No text other than the Bible has been as influential in the history of Western civilization as Plato’s The Republic. Written around 380 BC, The Republic raises and offers answers to all the major questions that still occupy philosophers and political theorists. Readers new to the text are often amazed at how much of their culture they see being created in the series of dialogues between the character of Socrates and his interlocuters. Anyone raised in the West will recognize in the text many of the central precepts of their world. The Republic addresses the meaning of justice, the characteristics of a good society, the proper relationship between the individual and the community, the problems with democracy, the function of art, the consequences of greed, the best education for each class of person, the basis of morality, and the very nature of truth.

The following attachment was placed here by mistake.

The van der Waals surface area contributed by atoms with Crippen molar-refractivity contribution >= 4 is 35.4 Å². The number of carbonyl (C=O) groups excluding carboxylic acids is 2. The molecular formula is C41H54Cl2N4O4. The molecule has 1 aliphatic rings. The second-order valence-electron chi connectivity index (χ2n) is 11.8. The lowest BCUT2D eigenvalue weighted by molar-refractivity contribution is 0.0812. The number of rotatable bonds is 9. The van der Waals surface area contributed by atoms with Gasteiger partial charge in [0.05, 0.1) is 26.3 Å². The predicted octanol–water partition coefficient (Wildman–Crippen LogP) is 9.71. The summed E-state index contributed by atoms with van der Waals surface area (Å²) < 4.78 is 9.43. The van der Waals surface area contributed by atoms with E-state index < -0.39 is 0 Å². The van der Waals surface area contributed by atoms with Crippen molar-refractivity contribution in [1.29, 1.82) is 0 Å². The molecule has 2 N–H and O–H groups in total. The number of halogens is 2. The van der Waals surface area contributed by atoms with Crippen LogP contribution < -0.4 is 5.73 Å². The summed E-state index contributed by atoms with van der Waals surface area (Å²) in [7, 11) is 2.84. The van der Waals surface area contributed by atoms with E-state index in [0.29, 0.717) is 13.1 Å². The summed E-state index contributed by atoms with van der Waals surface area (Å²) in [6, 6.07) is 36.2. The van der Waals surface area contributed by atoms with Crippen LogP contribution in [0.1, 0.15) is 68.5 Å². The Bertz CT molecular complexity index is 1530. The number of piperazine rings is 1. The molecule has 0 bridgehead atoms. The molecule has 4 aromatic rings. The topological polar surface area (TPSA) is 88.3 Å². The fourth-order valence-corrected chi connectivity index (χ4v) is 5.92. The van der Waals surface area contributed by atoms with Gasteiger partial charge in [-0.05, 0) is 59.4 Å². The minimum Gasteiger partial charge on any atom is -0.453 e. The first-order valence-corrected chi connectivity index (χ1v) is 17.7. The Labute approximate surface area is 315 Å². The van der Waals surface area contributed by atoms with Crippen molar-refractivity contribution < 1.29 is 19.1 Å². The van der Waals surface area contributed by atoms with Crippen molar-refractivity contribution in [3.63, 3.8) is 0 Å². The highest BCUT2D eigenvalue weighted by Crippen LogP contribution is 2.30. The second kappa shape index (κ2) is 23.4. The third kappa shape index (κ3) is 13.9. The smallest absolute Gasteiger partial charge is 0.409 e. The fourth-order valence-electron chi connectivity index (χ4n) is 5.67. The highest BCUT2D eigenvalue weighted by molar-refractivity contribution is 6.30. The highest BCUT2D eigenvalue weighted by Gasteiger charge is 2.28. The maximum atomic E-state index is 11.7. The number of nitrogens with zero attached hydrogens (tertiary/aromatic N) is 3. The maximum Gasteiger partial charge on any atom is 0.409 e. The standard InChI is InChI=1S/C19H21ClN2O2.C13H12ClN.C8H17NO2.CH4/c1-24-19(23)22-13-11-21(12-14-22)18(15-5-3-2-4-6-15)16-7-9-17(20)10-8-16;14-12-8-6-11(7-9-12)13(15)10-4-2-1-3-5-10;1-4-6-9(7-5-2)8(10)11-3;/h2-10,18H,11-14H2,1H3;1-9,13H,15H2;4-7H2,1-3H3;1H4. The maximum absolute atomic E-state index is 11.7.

What is Postmodernism?
Many activists use the language of postmodernism in their calls for “social justice.” Others say that postmodernism is destroying our civilization and will enslave us all. In this course we will do what very few people on either side of the postmodernism controversy seem to have done: examine the texts that are associated with the notorious philosophy. You’ll gain an understanding of the major arguments in the most famous works of Jacques Derrida, Michel Foucault, and other postmodernist philosophers, and you’ll have new ways of thinking about the questions they raise.